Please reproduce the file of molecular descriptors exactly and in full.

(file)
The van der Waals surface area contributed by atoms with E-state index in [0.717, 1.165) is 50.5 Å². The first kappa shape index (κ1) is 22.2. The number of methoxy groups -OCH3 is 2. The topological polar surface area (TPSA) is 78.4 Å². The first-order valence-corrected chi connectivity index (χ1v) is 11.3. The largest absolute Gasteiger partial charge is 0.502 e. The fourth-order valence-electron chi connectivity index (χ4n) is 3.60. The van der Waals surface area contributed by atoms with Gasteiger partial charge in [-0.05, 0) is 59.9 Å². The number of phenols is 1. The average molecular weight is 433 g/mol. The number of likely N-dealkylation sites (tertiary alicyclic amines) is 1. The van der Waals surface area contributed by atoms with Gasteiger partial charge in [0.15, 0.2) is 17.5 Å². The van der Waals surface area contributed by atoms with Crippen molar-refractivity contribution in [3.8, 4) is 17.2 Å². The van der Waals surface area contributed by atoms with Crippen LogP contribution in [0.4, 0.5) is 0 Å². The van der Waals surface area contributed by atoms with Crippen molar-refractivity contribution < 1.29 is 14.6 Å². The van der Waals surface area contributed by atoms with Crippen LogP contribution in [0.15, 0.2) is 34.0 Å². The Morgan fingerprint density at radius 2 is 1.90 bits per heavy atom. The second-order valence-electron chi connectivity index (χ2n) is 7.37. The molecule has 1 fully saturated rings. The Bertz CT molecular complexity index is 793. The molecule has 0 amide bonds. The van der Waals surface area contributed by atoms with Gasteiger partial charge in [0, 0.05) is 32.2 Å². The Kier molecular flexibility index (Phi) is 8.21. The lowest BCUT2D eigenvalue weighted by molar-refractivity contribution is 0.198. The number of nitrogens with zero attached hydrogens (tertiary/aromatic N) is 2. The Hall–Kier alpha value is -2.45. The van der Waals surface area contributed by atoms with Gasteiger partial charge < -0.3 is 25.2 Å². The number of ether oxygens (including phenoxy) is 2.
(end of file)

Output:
The van der Waals surface area contributed by atoms with E-state index in [0.717, 1.165) is 50.5 Å². The first kappa shape index (κ1) is 22.2. The number of methoxy groups -OCH3 is 2. The topological polar surface area (TPSA) is 78.4 Å². The first-order valence-corrected chi connectivity index (χ1v) is 11.3. The largest absolute Gasteiger partial charge is 0.502 e. The fourth-order valence-electron chi connectivity index (χ4n) is 3.60. The van der Waals surface area contributed by atoms with Gasteiger partial charge in [-0.05, 0) is 59.9 Å². The number of phenols is 1. The average molecular weight is 433 g/mol. The number of likely N-dealkylation sites (tertiary alicyclic amines) is 1. The van der Waals surface area contributed by atoms with Gasteiger partial charge in [0.15, 0.2) is 17.5 Å². The van der Waals surface area contributed by atoms with Crippen molar-refractivity contribution in [3.8, 4) is 17.2 Å². The van der Waals surface area contributed by atoms with Crippen LogP contribution in [0.4, 0.5) is 0 Å². The van der Waals surface area contributed by atoms with Crippen molar-refractivity contribution < 1.29 is 14.6 Å². The van der Waals surface area contributed by atoms with Crippen LogP contribution in [0.15, 0.2) is 34.0 Å². The Morgan fingerprint density at radius 2 is 1.90 bits per heavy atom. The second-order valence-electron chi connectivity index (χ2n) is 7.37. The molecule has 1 fully saturated rings. The Bertz CT molecular complexity index is 793. The molecule has 0 amide bonds. The van der Waals surface area contributed by atoms with Gasteiger partial charge in [0, 0.05) is 32.2 Å². The Kier molecular flexibility index (Phi) is 8.21. The lowest BCUT2D eigenvalue weighted by molar-refractivity contribution is 0.198. The number of nitrogens with zero attached hydrogens (tertiary/aromatic N) is 2. The Hall–Kier alpha value is -2.45. The van der Waals surface area contributed by atoms with Gasteiger partial charge < -0.3 is 25.2 Å². The number of ether oxygens (including phenoxy) is 2.